Georgia Football: What Does the Justin Scott Wesley Loss Mean For the Dawgs


Justin Scott-Wesley is likely gone for the Georgia  football season and the remaining receivers are left with increased  responsibilities and opportunities.

Related: The All-Time Underappreciated Georgia Football Team

Georgia football wide receiver Justin Scott-Wesley is on the shelf, his career likely over.

Without Scott-Wesley, Georgia has one less veteran wide receiver catching passes and one less play maker.

More from Georgia Football

What does this means for the Georgia wide receiver corps?

Malcolm Mitchell was already the focus of the Georgia passing attack. His health now becomes crucial to the Bulldogs success.

Mitchell has yet to play a season not shortened by injury. Mitchell is the Bulldogs primary deep threat, possession receiver, and playmaker. If Mitchell goes down, he could very well take the season with him.

Reggie Davis moves up a rung in the wide receiver rotation to starter. Davis speed and pass catching skills have never been questioned. His in-play adjustments and route running, however, have limited his role in the past. The junior must put it all together this season. The Bulldogs desperately need a seasoned wide receiver with not only skill, but also savvy.

More from Dawn of the Dawg

If Davis is not dependable, the offense becomes vulnerable to the inconsistency of youth from mid-October to the end of the season.

Isaiah McKenzie now has an opportunity to become an every down wide receiver. McKenzie’s play making skills are already legendary, as a freshman tying the school record for most punt returns for a TD (2) and the most TD returns in a season (3).

McKenzie is a hard worker, receiving the Coffee County Hustle Award at the end of spring practice. But while McKenzie is a terror with the ball in his hands, whether the diminutive sophomore can shoulder the heavy lifting of a first, second and third down wide receiver is an open question.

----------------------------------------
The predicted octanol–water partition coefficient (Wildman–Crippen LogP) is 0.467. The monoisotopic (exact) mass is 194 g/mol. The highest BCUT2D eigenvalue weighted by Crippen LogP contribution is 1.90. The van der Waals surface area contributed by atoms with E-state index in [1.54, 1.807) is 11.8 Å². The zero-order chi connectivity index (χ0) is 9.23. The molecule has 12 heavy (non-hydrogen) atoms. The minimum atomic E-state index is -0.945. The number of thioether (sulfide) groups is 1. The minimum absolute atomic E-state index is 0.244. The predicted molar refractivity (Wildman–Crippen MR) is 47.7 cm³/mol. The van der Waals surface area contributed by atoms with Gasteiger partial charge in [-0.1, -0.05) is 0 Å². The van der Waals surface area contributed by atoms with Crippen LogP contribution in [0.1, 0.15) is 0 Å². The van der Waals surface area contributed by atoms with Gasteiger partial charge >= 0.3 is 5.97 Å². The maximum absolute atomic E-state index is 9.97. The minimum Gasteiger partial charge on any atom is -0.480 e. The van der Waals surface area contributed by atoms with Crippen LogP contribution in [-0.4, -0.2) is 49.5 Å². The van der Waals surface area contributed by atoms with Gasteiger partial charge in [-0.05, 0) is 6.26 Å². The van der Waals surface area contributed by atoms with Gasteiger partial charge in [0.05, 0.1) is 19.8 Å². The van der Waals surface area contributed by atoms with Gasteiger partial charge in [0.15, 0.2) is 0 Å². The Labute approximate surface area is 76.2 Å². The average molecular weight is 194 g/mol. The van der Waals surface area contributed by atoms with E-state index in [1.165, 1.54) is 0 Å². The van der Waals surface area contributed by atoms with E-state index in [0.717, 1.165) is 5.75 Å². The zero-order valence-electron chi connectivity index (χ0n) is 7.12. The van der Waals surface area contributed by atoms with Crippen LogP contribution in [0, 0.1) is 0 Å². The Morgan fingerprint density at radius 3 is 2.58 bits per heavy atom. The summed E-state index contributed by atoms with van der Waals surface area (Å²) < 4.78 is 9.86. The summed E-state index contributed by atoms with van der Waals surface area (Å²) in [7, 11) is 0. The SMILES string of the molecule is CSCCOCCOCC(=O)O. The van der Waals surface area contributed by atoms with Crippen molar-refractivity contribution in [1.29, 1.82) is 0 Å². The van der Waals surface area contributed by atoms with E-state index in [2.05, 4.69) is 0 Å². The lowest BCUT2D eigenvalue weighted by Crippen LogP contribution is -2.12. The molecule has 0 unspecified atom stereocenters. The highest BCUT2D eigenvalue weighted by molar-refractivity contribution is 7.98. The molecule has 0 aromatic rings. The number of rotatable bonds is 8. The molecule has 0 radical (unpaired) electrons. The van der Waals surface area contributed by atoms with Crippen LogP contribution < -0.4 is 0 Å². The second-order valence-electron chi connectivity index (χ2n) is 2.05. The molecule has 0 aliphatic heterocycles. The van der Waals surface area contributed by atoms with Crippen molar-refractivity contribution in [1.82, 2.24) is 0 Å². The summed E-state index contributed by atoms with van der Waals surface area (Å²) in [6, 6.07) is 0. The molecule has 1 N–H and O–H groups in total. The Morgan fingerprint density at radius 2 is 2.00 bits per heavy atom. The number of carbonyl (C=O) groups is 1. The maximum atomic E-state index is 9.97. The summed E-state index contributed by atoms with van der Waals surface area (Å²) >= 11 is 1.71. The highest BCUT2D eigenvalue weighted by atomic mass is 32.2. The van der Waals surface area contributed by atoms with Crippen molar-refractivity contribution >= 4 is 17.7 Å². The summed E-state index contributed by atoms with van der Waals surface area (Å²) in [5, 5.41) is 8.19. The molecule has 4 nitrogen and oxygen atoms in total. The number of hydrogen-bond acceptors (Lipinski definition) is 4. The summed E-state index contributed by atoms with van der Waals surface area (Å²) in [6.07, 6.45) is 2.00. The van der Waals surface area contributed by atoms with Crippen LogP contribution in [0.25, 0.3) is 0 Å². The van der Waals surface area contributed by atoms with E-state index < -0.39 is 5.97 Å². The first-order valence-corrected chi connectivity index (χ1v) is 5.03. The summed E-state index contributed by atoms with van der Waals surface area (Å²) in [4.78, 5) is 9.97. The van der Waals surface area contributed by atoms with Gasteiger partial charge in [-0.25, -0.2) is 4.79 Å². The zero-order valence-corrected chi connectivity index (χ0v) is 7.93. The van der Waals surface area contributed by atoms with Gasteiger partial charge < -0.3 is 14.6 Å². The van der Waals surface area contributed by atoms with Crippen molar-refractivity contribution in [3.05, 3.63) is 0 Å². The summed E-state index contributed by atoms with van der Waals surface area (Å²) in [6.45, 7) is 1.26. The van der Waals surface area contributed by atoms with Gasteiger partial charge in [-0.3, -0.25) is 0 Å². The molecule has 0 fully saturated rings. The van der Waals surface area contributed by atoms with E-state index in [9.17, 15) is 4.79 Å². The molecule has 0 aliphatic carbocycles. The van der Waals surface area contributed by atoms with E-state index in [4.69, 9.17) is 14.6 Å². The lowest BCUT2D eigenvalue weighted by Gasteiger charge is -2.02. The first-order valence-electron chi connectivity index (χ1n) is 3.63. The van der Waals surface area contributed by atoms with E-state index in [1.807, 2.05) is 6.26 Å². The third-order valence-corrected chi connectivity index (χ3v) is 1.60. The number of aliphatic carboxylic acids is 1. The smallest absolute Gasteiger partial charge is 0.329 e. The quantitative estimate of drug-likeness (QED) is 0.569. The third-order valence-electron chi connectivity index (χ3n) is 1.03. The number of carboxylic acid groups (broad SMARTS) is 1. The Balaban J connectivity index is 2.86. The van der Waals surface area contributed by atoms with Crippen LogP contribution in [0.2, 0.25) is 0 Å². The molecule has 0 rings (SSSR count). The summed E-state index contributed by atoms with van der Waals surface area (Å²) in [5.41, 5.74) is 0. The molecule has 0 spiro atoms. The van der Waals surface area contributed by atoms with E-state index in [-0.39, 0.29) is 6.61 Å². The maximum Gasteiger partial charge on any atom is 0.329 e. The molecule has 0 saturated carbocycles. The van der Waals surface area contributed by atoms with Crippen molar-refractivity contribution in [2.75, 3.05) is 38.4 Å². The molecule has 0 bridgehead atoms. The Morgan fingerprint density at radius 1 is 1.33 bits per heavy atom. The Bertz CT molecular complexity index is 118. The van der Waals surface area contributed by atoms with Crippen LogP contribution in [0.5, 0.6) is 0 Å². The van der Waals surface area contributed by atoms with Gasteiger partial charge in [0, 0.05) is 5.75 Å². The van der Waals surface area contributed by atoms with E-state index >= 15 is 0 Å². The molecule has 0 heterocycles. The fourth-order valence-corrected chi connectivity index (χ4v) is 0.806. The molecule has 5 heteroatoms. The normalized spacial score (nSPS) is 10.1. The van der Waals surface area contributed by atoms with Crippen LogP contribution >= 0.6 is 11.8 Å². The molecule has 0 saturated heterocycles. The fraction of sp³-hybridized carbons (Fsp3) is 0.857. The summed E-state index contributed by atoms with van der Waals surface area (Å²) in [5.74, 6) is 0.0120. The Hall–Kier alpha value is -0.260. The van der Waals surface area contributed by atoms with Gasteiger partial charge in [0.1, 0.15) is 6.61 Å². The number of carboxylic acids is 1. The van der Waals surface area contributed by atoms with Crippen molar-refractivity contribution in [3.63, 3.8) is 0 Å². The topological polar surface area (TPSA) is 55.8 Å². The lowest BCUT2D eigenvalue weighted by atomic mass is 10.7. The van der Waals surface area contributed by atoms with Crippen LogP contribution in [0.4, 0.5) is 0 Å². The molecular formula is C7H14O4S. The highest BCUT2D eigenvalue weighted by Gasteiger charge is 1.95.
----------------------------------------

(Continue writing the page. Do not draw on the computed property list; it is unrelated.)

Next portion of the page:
For the Georgia offense to carry the Dawgs to the Georgia Dome and perhaps beyond, McKenzie must be an every down wide receiver.

Freshman Terry Godwin is drawing rave practice reviews as a pass catching athlete. But, it’s practice.

Godwin is a playmaker with the ability to replace Scott-Wesley’s playmaking. With Scott-Wesley out, the freshman must learn the intricacies of the Georgia offense and be physically prepared to make plays in the fourth quarter. Either would be tall order for any freshman. Godwin, however, appears to be quite a football player and can meet this double challenge.

As a slot receiver, Godwin can be the difference maker in this Georgia season, but he must work his way on to the field by learning the ins and outs of playing wide receiver at Georgia.

Michael Chigbu is only in his fourth season of football. His progress this summer and fall was a luxury until Scott-Wesley was injured.

A big strong receiver with big strong hands, Chigbu is a quick study and his new found wits and his stature as an outside receiver could give Georgia the fifth receiver necessary for an adequate rotation.

If Georgia is going to have a passing game to complement its running game, Chigbu must consistently perform in the second and third quarters. Another tall order.

For the Georgia passing game to excel, there must be a sixth wide receiver. Jayson Stanley must step up and perform. Stanley is talented, but his potential to contribute in 2015 may be limited due to a knee injury a year ago. While Stanley feels great, it is difficult enough for a freshman to contribute immediately, much less coming off an injury.

The Bulldog’s have few options at the sixth wide receiver spot. Stanley must step it up in practice and crank it up between the hedges.

And what of Justin Scott-Wesley himself?

“There’s no point in medical DQ’ing him and he’s graduating this semester I think,” Richt told Jason Butt of “So, somewhere along the way if he feels good or if somewhere along the way if we get some injuries, and he’s like I gotta go in and help my team, we just want to make that available to him.”

What this means for Scott-Wesley is an early entry into the coaching profession. So far, Coach Richt is impressed. “I’ve seen him up in the office looking at film and doing the extra things a young coach would do. He’s very active out there. He’s helping the younger players. It’s been good, I’ve been impressed with him.”

With the winning catch against both South Carolina and LSU during the dramatic 2013 season, Scott-Wesley will remain in the hearts of the Bulldog faithful. With the preparation needed by Georgia’s young receivers this year, he still can impact the 2015 season, but as a coach.

Next: Keeping the Yellow Jackets in Check